Only 48% of voters say they know “a lot” about where Clinton stands on the issues facing the nation, while even fewer (41%) say this about Trump.
Immigration policy has been a focal point of Donald Trump’s campaign since he first announced he was running for president. Here's a look at where his supporters stand on the issue.
Given the chance to decide how much time is spent on each of 10 specific issues, voters would allocate more time to discussions of the candidates’ plans on keeping the U.S. safe from terrorism and on economic growth and much less time to discussion of abortion policy.
Clinton backers are nearly twice as likely as those who support Donald Trump to say the treatment of minorities is very important to their 2016 decision (79% vs. 42%).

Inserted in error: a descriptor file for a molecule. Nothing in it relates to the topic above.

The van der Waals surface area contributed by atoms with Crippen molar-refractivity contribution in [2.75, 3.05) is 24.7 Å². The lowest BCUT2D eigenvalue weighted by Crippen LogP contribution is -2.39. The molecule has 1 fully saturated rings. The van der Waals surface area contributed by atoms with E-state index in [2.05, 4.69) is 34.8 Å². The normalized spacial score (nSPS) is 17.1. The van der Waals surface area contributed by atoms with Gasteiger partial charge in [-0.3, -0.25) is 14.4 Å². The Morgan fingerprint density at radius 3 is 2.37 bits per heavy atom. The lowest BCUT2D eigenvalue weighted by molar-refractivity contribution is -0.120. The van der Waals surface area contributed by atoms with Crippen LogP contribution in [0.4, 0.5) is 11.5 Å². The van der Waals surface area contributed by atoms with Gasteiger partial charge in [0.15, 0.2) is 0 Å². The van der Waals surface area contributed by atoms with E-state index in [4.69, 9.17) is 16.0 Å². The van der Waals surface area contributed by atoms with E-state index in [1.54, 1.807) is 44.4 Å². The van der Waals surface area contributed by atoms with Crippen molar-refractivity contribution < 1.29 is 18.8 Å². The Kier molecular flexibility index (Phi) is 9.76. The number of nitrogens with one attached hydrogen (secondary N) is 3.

When it comes to potential trade-offs between the environment and the economy, most Americans say stricter environmental regulations are worth the cost, while fewer say stricter environmental regulations cost too many jobs and hurt the economy.
The goal of reducing the budget deficit, which the public once ranked among the most pressing objectives for the Obama administration, has continued its recent decline in perceived importance.
Republican voters give the current field of presidential candidates higher ratings than at comparable times in the past two nomination contests.
While the $467.5 billion deficit projection for fiscal 2015 is the lowest since 2007, the nonpartisan agency predicts higher deficits in the years to come. Meanwhile, the public’s concerns about reducing the deficit have varied over the past two decades, according to the Pew Research Center’s annual policy priorities surveys.
As President Obama delivers the State of the Union address Jan. 20, here's a primer of U.S. public opinion on top issues, the state of the nation and the country's political leaders.
President Obama and the GOP-controlled Congress have sharp differences on environmental and energy issues. Here's a look at where public opinion stands.